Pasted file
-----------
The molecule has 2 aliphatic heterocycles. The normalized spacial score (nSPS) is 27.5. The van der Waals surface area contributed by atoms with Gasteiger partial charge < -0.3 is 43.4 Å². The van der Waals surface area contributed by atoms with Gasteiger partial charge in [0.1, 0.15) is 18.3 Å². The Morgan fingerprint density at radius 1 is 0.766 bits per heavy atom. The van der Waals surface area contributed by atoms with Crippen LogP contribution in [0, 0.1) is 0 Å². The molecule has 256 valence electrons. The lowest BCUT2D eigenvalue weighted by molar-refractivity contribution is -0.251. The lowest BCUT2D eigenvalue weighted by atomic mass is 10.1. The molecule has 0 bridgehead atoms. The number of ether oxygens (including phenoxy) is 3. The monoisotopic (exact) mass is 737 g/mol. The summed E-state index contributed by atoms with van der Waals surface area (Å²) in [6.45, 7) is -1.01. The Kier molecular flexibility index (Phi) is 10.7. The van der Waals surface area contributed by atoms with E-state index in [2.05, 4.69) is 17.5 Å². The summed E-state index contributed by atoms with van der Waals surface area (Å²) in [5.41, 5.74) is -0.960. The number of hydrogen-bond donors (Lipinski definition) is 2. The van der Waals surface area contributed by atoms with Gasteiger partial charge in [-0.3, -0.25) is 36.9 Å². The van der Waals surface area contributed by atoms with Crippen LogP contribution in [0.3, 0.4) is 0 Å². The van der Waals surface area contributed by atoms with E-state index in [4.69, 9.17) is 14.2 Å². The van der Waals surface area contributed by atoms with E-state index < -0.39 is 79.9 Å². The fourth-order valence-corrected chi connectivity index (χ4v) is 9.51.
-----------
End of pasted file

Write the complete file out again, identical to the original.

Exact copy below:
The molecule has 2 aliphatic heterocycles. The normalized spacial score (nSPS) is 27.5. The van der Waals surface area contributed by atoms with Gasteiger partial charge < -0.3 is 43.4 Å². The van der Waals surface area contributed by atoms with Gasteiger partial charge in [0.1, 0.15) is 18.3 Å². The Morgan fingerprint density at radius 1 is 0.766 bits per heavy atom. The van der Waals surface area contributed by atoms with Crippen LogP contribution in [0, 0.1) is 0 Å². The molecule has 256 valence electrons. The lowest BCUT2D eigenvalue weighted by molar-refractivity contribution is -0.251. The lowest BCUT2D eigenvalue weighted by atomic mass is 10.1. The molecule has 0 bridgehead atoms. The number of ether oxygens (including phenoxy) is 3. The monoisotopic (exact) mass is 737 g/mol. The summed E-state index contributed by atoms with van der Waals surface area (Å²) in [6.45, 7) is -1.01. The Kier molecular flexibility index (Phi) is 10.7. The van der Waals surface area contributed by atoms with E-state index in [2.05, 4.69) is 17.5 Å². The summed E-state index contributed by atoms with van der Waals surface area (Å²) in [5.41, 5.74) is -0.960. The number of hydrogen-bond donors (Lipinski definition) is 2. The van der Waals surface area contributed by atoms with Gasteiger partial charge in [-0.3, -0.25) is 36.9 Å². The van der Waals surface area contributed by atoms with Crippen LogP contribution in [0.3, 0.4) is 0 Å². The van der Waals surface area contributed by atoms with E-state index in [4.69, 9.17) is 14.2 Å². The van der Waals surface area contributed by atoms with E-state index < -0.39 is 79.9 Å². The fourth-order valence-corrected chi connectivity index (χ4v) is 9.51.